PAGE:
Do you write international fiction?
Do you enjoy reading about other lands?
Then this post is for you.
In a few weeks, I will leave South Africa’s “Windy City” of Port Elizabeth and fly to Johannesburg. There I will join Marion Ueckermann, another member of this blog team. Together we will fly to the United States of America to attend the Florida Christian Writers Conference.
It is a long trip, but I'm looking forward to it, especially as this time I'll have company. Most people love to travel, whether by plane, train or car, or through the pages of a good book.
Marion and I are relatively confident that when we climb on the plane to America, the pilot will take us to our destination. (Of course, exceptions occur, but we prefer not to think of those.)
Yet the same is not necessarily true for the armchair traveller. As writers, we can send our readers crashing back to earth if we don’t know the country we’re trying to take them to. As readers we may chose to bail out if we don’t understand what we’re reading.
Some years ago, I read a novel by a reputable writer, where the main characters travelled to Rhodesia, now known as Zimbabwe. The plot was good, and I enjoyed the story until the hero explored an extinct volcano. I was brought up in that country. There is no
such thing as an extinct volcano. Instantly, the book lost its appeal and I never completed reading the story, nor have I read anything further by that author.
I heard of another writer whose character in Austria had a dog he referred to as a German Shepherd. Austrians would never call the breed by that name. They would call it an Alsatian. The story immediately loses its credibility.
In a story I wrote based in South Africa, I referred to a nursing sister. Members of my critique group corrected me. RNs in America are called nurses and are usually addressed by their first names. In South Africa, the title Nurse when linked to a surname refers to a student in training or a junior member of the nursing staff (e.g. Nurse Smith). The correct title for a registered nurse is Sister, so I am Sr. Corder.
So how can we, as international writers, be sure to take our readers with us when we travel to distant lands? And what can readers do to enjoy such books?
Here are a few suggestions:
- It’s all about flavour—or flavor: If an author writes a story about an RN for an American market about American characters, then nurse is the correct term. But if the story takes place in South Africa, in order to lend an air of local flavour, the RN should be called Sister. To avoid confusion, I started the paragraph, “Sister Smith, the RN in charge of the ward . . .” From then on, I trusted my readers to understand the meaning of the title, “Sister”.
- The characters have a story to tell: Where words sometimes mean something different, the characters may clarify the meaning. In the above example, a character in the story could make the comment, “Of course in America we’d call him a German Shepherd.” As we read the exploits of characters from other lands, our understanding of the world will increase as will our sense of enjoyment.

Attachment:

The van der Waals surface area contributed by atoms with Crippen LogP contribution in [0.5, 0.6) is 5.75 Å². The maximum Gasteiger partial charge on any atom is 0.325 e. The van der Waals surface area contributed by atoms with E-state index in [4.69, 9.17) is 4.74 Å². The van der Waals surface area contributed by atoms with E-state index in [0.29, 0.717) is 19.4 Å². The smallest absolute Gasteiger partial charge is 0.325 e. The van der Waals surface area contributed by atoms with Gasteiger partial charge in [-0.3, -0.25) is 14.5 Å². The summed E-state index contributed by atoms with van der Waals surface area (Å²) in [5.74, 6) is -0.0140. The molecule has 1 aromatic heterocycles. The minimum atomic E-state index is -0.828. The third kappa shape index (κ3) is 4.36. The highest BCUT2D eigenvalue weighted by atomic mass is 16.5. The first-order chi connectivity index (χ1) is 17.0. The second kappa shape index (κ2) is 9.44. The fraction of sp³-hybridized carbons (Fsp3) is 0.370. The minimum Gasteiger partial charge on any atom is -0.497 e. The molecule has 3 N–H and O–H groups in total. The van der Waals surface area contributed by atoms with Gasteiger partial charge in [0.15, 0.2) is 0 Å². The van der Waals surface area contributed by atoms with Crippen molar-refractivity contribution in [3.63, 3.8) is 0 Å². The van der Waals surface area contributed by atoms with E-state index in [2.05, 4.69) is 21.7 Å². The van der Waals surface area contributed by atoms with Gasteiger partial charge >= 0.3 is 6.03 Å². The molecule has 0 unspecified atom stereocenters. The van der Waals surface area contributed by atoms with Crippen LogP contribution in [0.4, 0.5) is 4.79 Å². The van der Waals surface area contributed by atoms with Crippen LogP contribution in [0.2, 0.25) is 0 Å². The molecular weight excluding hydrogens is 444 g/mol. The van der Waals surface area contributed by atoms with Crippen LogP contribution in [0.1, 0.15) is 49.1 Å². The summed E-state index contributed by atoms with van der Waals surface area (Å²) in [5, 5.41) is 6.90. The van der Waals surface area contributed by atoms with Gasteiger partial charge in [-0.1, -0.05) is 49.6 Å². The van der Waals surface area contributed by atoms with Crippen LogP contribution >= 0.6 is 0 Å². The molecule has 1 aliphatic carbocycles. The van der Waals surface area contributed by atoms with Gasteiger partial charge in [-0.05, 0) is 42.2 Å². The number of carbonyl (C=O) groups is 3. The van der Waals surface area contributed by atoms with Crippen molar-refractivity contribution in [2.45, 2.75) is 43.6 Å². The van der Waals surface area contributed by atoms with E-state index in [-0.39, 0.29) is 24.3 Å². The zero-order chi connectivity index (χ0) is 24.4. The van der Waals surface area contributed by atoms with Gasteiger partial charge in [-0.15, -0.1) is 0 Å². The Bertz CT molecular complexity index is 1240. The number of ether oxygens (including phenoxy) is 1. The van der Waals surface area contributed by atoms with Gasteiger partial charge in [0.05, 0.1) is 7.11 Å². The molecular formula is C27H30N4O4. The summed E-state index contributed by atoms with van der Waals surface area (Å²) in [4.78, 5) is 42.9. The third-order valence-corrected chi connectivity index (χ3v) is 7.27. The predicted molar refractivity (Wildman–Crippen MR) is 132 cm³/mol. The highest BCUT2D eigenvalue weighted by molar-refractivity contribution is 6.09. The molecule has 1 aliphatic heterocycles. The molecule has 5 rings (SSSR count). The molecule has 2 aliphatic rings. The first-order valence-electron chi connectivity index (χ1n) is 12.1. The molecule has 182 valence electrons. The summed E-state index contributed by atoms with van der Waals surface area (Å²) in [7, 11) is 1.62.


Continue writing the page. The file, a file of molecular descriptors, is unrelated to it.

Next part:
- We don’t know it all: This is where International groups in the Cyber world show their value. As writers, we can appeal to others with an inside knowledge of the country we are writing about. As readers, by getting to know people from different countries through the Internet, we will find ourselves understanding words even though we don’t ourselves use them. And if we are puzzled by a custom, this is what travel is all about. We can ask.
- Discovery is not just for pioneers: Writers, not every country has extinct volcanoes. Nor does every land with tropical storms experience tornados. Readers, enjoy your visit to another country and don’t expect it to be the same as your expectations. After all, why go there if there’s nothing new?
On a previous visit to America, I was asked on more than one occasion whether I was scared of the wild animals in South Africa. I certainly would be if they roamed the streets, but you don’t see a lion in our country outside a game park.
(I wrote this last week. Two days ago, this cute little kitty attacked our car and tried to remove our car bumper while we were in a game reserve. See my blog for the full story.
Nevertheless, as long as I adhere to the rules of the wild, I am still not afraid of them. I’ll just keep my car further away from them in future.)
- The language may be different: A few days ago, I visited a doctor’s office with my missionary daughter, who is based in a little-known Russian-speaking country. I listened in astonishment to the receptionist’s comment, “Why don’t they write it all in English? After all, everyone understands English.”
She was amazed and sceptical when my daughter said that few people in the country where she lives know any English at all. As writers and readers of International fiction, we need to understand that in English, punctuation, grammar, even word usage, varies among different countries. Americans may then enjoy the international flavour. Australians and South Africans can appreciate the flavor.
With a little extra effort on the part of both the writer and the reader, we can travel the globe and learn about other countries and customs, without leaving our comfortable armchairs.
SHIRLEY M. CORDER lives near the seaside in the beautiful "Windy City" of Port Elizabeth, in South Africa. She is an RN, a pastor’s wife, a cancer survivor and a freelance writer. Well over 120 of Shirley’s inspirational and life-enrichment articles have been published around the world. You can contact Shirley through her website or follow her on Twitter.